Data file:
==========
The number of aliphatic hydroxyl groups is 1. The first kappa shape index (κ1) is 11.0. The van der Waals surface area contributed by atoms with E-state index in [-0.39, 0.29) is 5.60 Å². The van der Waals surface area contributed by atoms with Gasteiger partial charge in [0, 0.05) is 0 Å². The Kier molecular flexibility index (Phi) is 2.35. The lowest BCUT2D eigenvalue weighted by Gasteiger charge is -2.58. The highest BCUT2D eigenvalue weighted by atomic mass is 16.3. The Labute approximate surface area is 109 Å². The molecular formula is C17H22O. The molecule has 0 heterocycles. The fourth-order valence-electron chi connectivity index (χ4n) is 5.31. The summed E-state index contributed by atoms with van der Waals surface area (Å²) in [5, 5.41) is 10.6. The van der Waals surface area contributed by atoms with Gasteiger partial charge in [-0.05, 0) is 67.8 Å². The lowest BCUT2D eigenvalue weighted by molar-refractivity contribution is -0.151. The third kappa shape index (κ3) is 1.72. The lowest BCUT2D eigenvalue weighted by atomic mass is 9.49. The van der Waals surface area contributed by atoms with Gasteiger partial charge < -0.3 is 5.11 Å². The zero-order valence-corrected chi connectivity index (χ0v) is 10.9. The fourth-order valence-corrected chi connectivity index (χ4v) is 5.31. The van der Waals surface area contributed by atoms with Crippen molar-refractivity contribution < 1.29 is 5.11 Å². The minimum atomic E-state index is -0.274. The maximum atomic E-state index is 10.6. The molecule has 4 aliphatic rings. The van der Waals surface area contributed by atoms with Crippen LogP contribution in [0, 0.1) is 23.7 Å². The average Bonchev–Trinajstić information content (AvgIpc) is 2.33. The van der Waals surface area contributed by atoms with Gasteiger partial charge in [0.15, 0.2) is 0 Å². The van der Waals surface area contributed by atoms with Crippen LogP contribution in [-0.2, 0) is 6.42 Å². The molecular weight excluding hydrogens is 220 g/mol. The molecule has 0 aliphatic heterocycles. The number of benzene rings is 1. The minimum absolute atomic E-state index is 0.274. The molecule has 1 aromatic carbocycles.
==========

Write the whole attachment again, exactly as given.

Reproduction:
The number of aliphatic hydroxyl groups is 1. The first kappa shape index (κ1) is 11.0. The van der Waals surface area contributed by atoms with E-state index in [-0.39, 0.29) is 5.60 Å². The van der Waals surface area contributed by atoms with Gasteiger partial charge in [0, 0.05) is 0 Å². The Kier molecular flexibility index (Phi) is 2.35. The lowest BCUT2D eigenvalue weighted by Gasteiger charge is -2.58. The highest BCUT2D eigenvalue weighted by atomic mass is 16.3. The Labute approximate surface area is 109 Å². The molecular formula is C17H22O. The molecule has 0 heterocycles. The fourth-order valence-electron chi connectivity index (χ4n) is 5.31. The summed E-state index contributed by atoms with van der Waals surface area (Å²) in [5, 5.41) is 10.6. The van der Waals surface area contributed by atoms with Gasteiger partial charge in [-0.05, 0) is 67.8 Å². The lowest BCUT2D eigenvalue weighted by molar-refractivity contribution is -0.151. The third kappa shape index (κ3) is 1.72. The lowest BCUT2D eigenvalue weighted by atomic mass is 9.49. The van der Waals surface area contributed by atoms with Gasteiger partial charge < -0.3 is 5.11 Å². The zero-order valence-corrected chi connectivity index (χ0v) is 10.9. The fourth-order valence-corrected chi connectivity index (χ4v) is 5.31. The van der Waals surface area contributed by atoms with Crippen molar-refractivity contribution < 1.29 is 5.11 Å². The minimum atomic E-state index is -0.274. The maximum atomic E-state index is 10.6. The molecule has 4 aliphatic rings. The van der Waals surface area contributed by atoms with Crippen LogP contribution in [0, 0.1) is 23.7 Å². The average Bonchev–Trinajstić information content (AvgIpc) is 2.33. The van der Waals surface area contributed by atoms with Gasteiger partial charge in [0.15, 0.2) is 0 Å². The van der Waals surface area contributed by atoms with Crippen LogP contribution in [-0.2, 0) is 6.42 Å². The molecular weight excluding hydrogens is 220 g/mol. The molecule has 0 aliphatic heterocycles. The number of benzene rings is 1. The minimum absolute atomic E-state index is 0.274. The molecule has 1 aromatic carbocycles.